March 22, 2007 |

City council approves return of popular Cheney Hangout

Eastern Washington University to run programs while city maintains and funds teen center

By JOHN McCALLUM

Editor

The Cheney City Council gave its stamp of approval for the return of the Cheney Hangout, a popular teen center that closed down last spring due to space issues and conflicts associated with its location in Eastern Washington University's Brewster Hall.

The council passed a resolution at its March 13 meeting authorizing Mayor Allan Gainer to sign an interlocal agreement with EWU for equipping and running the center, designed to provide a safe environment for kids ages 9-13 to go to after school.

Under the agreement the city will maintain the site, located in the conference room at the Wren Pierson Building, while Eastern is responsible for overseeing youth programs through its Children Studies Department.

The agreement also gives the City Council sole discretion over the expenditure of funds to furnish the site. The Police Department currently has $32,000 remaining from the former Drug Abuse Resistance Education (D.A.R.E.) program, money that can only be spent on youth activities such as teen center amenities.

The city will spend $20,000 of that money this year to equip the facility, with the remaining $12,000 allocated over the next 12 years as an additional funding resource.

The expense is considerably less than a $100,000 architectural estimate last May for transforming a lower level space next to the Cheney Museum into a teen center.

“This is an excellent, low cost method for addressing this need,” public works director Don MacDonald told the council.

An equipment estimate accompanying the resolution put the largest expense at $5,000 for a computer lab. Approximately $3,500 would be spent on video games and equipment, $3,000 on a large-screen TV, $4,500 on furniture, $3,000 on additional games and $1,000 on items needed after the center opens.

Parks and recreation director Paul Simmons said the center would provide programs and activities as a sort of “day care to a group of kids that are not able to go to other facilities.” The Cheney Hangout will also be available to the city's Youth Commission to use as well.

The council also approved a policy authorizing the take-home use of city vehicles by the Fire Chief, Police Chief and police commander.

A review by the public safety committee recommended the establishment of guidelines surrounding the vehicles' use, a provision that such use is contingent on budgetary constraints, and advised an examination of future limitations on how far out of the city personnel using the vehicles may live.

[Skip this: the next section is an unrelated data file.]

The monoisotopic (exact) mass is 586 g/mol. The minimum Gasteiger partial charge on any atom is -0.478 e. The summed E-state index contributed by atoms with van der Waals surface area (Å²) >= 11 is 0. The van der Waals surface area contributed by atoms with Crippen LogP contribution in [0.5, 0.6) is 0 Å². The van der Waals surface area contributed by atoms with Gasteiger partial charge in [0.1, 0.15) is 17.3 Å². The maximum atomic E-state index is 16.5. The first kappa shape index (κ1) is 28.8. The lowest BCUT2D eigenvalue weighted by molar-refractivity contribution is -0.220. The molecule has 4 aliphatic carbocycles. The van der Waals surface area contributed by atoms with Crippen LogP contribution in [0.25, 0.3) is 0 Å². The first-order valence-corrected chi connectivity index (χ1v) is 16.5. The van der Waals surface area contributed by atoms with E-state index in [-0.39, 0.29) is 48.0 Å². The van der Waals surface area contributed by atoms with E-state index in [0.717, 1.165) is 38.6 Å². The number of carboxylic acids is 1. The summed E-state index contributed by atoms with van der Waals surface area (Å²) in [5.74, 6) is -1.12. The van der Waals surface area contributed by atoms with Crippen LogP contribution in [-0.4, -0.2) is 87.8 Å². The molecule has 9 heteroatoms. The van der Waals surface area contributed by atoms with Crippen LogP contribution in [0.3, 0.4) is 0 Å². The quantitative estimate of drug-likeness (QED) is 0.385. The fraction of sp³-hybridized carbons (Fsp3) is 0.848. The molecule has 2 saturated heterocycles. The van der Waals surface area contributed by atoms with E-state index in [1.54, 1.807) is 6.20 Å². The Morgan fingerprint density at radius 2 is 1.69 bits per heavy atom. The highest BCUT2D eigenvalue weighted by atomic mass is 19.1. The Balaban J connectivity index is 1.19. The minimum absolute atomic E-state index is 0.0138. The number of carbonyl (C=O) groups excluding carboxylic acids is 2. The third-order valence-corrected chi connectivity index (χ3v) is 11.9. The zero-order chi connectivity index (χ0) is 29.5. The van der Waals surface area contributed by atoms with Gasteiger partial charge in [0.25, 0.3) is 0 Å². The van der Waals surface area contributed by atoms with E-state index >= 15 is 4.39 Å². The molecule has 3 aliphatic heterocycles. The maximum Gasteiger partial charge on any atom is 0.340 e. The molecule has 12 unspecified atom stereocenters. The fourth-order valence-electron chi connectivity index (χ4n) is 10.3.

“It's a community benefit to having chiefs have the ability to respond quickly and provide command and control on the way in on emergencies,” City Administrator Robert Strope said to the council.

The council also approved signing a letter of support for Spokane's North-South Corridor freeway project, with a revision stating it's just an important project to the area, not the most important as stated in the original draft by the Spokane Regional Council of Governments.

The City Council also approved returning the letter to the regional council with a cover sheet expressing the city's support for the project, but a desire to have the regional body get behind efforts to complete what the city considers its most important project – the widening of SR-904.

The council previously tabled signing the letter until it some sort of quid pro quo could be worked out with the regional council on SR-904.

“Quite frankly, I don't know if we have much leverage in holding a letter of support hostage to get something for our project,” Strope said.

Finally, the City Council approved a federal non-discrimination agreement in order to receive federal transportation funding, renewed its annual contract for animal control with Spokane County and amended an existing contract with Educational Service District 101 to receive $4,762 in extra funding on the Safe Schools/Healthy Students program.

They also adopted policies on service animals, employee work week and handling contagious illnesses.

John McCallum can be reached at jmac@cheneyfreepress.com

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